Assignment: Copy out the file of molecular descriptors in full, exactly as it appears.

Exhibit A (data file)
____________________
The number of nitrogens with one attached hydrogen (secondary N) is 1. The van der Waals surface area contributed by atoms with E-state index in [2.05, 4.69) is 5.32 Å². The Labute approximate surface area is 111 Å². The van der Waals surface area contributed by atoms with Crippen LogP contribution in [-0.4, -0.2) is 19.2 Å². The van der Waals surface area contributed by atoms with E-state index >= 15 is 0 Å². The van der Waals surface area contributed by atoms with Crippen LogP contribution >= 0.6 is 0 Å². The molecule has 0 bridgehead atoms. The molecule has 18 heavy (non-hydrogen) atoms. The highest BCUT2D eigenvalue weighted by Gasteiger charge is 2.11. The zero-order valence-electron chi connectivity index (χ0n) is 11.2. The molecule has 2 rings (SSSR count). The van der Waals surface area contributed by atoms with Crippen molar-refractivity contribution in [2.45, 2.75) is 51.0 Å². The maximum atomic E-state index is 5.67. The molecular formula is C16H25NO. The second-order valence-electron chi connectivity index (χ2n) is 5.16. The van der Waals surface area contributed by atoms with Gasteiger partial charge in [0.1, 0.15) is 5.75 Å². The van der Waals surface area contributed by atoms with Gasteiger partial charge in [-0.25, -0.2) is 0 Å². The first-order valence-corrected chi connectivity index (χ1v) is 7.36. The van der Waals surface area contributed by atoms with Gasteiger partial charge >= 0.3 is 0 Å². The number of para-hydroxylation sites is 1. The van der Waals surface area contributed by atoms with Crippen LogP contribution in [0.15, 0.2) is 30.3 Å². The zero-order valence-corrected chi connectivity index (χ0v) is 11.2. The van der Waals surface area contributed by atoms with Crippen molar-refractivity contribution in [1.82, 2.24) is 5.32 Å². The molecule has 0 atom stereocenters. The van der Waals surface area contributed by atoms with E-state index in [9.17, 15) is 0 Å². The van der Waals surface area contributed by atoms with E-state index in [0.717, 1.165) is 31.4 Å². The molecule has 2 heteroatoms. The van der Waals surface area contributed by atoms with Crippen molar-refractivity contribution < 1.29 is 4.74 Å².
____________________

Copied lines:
The number of nitrogens with one attached hydrogen (secondary N) is 1. The van der Waals surface area contributed by atoms with E-state index in [2.05, 4.69) is 5.32 Å². The Labute approximate surface area is 111 Å². The van der Waals surface area contributed by atoms with Crippen LogP contribution in [-0.4, -0.2) is 19.2 Å². The van der Waals surface area contributed by atoms with E-state index >= 15 is 0 Å². The van der Waals surface area contributed by atoms with Crippen LogP contribution >= 0.6 is 0 Å². The molecule has 0 bridgehead atoms. The molecule has 18 heavy (non-hydrogen) atoms. The highest BCUT2D eigenvalue weighted by Gasteiger charge is 2.11. The zero-order valence-electron chi connectivity index (χ0n) is 11.2. The molecule has 2 rings (SSSR count). The van der Waals surface area contributed by atoms with Crippen molar-refractivity contribution in [2.45, 2.75) is 51.0 Å². The maximum atomic E-state index is 5.67. The molecular formula is C16H25NO. The second-order valence-electron chi connectivity index (χ2n) is 5.16. The van der Waals surface area contributed by atoms with Gasteiger partial charge in [0.1, 0.15) is 5.75 Å². The van der Waals surface area contributed by atoms with Gasteiger partial charge in [-0.25, -0.2) is 0 Å². The first-order valence-corrected chi connectivity index (χ1v) is 7.36. The van der Waals surface area contributed by atoms with Gasteiger partial charge >= 0.3 is 0 Å². The number of para-hydroxylation sites is 1. The van der Waals surface area contributed by atoms with Crippen LogP contribution in [0.15, 0.2) is 30.3 Å². The zero-order valence-corrected chi connectivity index (χ0v) is 11.2. The van der Waals surface area contributed by atoms with Crippen molar-refractivity contribution in [1.82, 2.24) is 5.32 Å². The molecule has 0 atom stereocenters. The van der Waals surface area contributed by atoms with E-state index in [9.17, 15) is 0 Å². The van der Waals surface area contributed by atoms with E-state index in [0.717, 1.165) is 31.4 Å². The molecule has 2 heteroatoms. The van der Waals surface area contributed by atoms with Crippen molar-refractivity contribution < 1.29 is 4.74 Å².